Researchers looked at the pre-transplant PET/CT Deauville scores of patients with relapsed or refractory diffuse large B-cell lymphoma treated with R-DHAC to see if patients with a higher score had a higher risk for treatment failure.
Among patients with relapsed or refractory diffuse large B-cell lymphoma (DLBCL) treated with rituximab, dexamethasone, high-dose cytarabine, carboplatin (R-DHAC), a Deauville score of 5 or greater on pre-transplant PET/CT had a higher risk for treatment failure, according to a study published in British Journal of Haematology.
However, a positive PET/CET scan with a score of 4 did not preclude a patient undergoing successful transplant, the study found, reported Charles Mesguich, of Medecine Nucleaire, CHU Bordeaux, France, and colleagues.
The study included 62 patients with relapsed or refractory disease diagnosed between January 2008 and May 2016. All patients were treated with R-DHAC and scheduled for transplant after at least one course of chemotherapy.
PET/CT scan results were classified using the Deauville 5-point scale: 1 means no uptake; 2, uptake less than or equal to that of the mediastinal blood pool; 3, uptake greater than that of the pool but less than or equal to that of the liver; 4, uptake greater than that of the liver; and 5, uptake greater than that of the liver or evincing a new site of disease.
With a median follow-up time of 53 months, the 4-year progression-free survival rate was 83% and the overall survival rate was 88%. During follow-up post-transplant, 10 patients experienced progression and 7 of these patients died.
Overall, half of patients had a positive pre-transplant PET/CT scan. Twenty-one patients had a Deauville score of 4 and 9 had a score of 5. A positive pre-transplant score of 5 was associated with shorter progression-free survival compared with patients with a score of 1 to 4. According to the researchers, novel therapies, such as CAR T-cells should be considered in these patients. Deauville score did not influence overall survival.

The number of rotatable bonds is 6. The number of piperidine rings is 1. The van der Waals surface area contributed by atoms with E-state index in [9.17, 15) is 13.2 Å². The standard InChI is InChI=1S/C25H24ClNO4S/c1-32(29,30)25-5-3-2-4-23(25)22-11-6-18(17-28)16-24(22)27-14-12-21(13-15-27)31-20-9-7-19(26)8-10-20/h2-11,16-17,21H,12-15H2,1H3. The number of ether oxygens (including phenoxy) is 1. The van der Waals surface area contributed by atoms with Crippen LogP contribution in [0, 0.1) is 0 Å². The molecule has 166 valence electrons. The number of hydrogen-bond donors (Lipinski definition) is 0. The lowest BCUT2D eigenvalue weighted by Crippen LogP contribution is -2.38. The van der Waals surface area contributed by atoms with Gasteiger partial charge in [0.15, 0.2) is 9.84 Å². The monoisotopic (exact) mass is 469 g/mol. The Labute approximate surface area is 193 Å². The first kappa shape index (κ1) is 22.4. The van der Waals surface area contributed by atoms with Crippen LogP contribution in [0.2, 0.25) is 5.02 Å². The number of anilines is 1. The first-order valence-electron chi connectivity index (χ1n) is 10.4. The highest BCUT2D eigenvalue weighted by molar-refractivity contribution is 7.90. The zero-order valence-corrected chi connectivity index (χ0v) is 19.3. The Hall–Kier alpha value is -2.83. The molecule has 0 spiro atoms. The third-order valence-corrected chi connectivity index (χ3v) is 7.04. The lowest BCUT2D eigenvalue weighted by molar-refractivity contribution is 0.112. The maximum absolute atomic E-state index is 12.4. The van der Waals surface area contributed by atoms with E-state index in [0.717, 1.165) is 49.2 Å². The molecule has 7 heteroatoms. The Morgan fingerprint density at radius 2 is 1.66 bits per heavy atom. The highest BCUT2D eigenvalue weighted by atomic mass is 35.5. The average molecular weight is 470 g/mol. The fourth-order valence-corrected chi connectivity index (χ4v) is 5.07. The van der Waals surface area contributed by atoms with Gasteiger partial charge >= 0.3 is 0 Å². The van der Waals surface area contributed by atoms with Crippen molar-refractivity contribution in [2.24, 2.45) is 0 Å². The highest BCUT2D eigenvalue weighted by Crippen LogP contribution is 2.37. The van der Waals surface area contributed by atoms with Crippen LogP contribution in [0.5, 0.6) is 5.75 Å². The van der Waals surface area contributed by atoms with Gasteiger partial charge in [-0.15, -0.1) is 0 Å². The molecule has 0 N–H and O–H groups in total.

“Pretransplant total lesion glycolysis value was also a strong prognostic factor and should be further analyzed in prospective studies,” the researchers wrote.
In fact, pre-transplant total lesion glycolysis value was associated with both increased risk for progression-free survival and overall survival, and was “the most powerful prognostic factor”, the researchers wrote.
The study had several limitations including its retrospective design, and the small number of patients.
“Overall progression-free survival and overall survival of relapsed and refractory DLBCL patients were slightly better than expected from published data (83% and 88% vs 49–67% and 66–74% respectively), even though proportions of adverse known prognostic factors were similar in comparison with the literature,” the researchers noted. “The 5-year estimated incidence of relapse and of non-relapse mortality was 16.9% and 8.4%, respectively. Overall, the lower number of events could have hampered our analysis.”